PAGB response to BMJ trial on emollient bath additives

Published on: 3rd May 2018

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John Smith, PAGB Chief Executive, comments:

“We welcome any new research* on over-the-counter (OTC) medicines. However, it is important to note that this trial did not look at the use of bath additives in isolation and the authors themselves acknowledge that they cannot rule out the possibility that bath additives can offer benefits to children when used more than five times a week. The trial also did not look at the effectiveness of these products in children under five with eczema.

“Eczema can be a debilitating condition and have a substantial impact on patients’ and families’ quality of life. It can be distressing for any parent to see their child in discomfort.  The National Institute for Health and Care Effectiveness (NICE) guidance currently recommends the regular use of emollient wash products for children with eczema as part of a treatment regime, to help reduce symptoms and make children feel more comfortable. However, if bath emollients are used, it is essential that they are used in addition to, not instead of emollient creams.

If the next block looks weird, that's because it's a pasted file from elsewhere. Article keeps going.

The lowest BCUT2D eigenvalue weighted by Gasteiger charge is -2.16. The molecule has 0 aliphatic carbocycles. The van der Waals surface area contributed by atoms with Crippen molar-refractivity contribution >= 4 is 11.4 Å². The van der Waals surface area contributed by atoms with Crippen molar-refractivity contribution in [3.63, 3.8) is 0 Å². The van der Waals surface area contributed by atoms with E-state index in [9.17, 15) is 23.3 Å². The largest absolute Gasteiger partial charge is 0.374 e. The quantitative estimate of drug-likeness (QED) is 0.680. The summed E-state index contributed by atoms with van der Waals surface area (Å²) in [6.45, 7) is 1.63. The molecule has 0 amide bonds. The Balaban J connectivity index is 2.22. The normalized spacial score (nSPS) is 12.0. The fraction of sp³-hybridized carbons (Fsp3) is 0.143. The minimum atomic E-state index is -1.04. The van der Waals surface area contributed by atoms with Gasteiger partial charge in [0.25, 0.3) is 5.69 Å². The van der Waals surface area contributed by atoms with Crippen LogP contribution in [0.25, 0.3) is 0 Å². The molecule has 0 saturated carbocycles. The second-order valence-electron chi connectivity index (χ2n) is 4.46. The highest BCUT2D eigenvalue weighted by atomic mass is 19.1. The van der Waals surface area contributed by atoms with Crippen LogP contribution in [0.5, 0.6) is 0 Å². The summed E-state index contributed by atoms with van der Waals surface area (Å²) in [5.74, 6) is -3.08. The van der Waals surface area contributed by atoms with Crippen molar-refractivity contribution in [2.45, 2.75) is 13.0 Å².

“It is also reassuring to hear that this study found evidence that leave-on emollients and soap substitutes used to treat eczema were effective in reducing inflammation and irritation, highlighting further the benefits these products can offer patients.

“Parents should not be concerned by the results of this study and should feel confident in continuing to use emollient bath additives as part of their child’s treatment regime.  However, we would advise anyone concerned about the use of these medicines to speak to their pharmacist. Pharmacists are highly trained healthcare professionals and can provide information and advice on over-the-counter medicines.”

*A British Medical Journal report, on a study carried out by researchers at the University of Southampton, has suggested that emollient bath additives have no clinical benefit in the standard management of eczema in children.

PAGB response to BMJ trial on emollient bath additives

 

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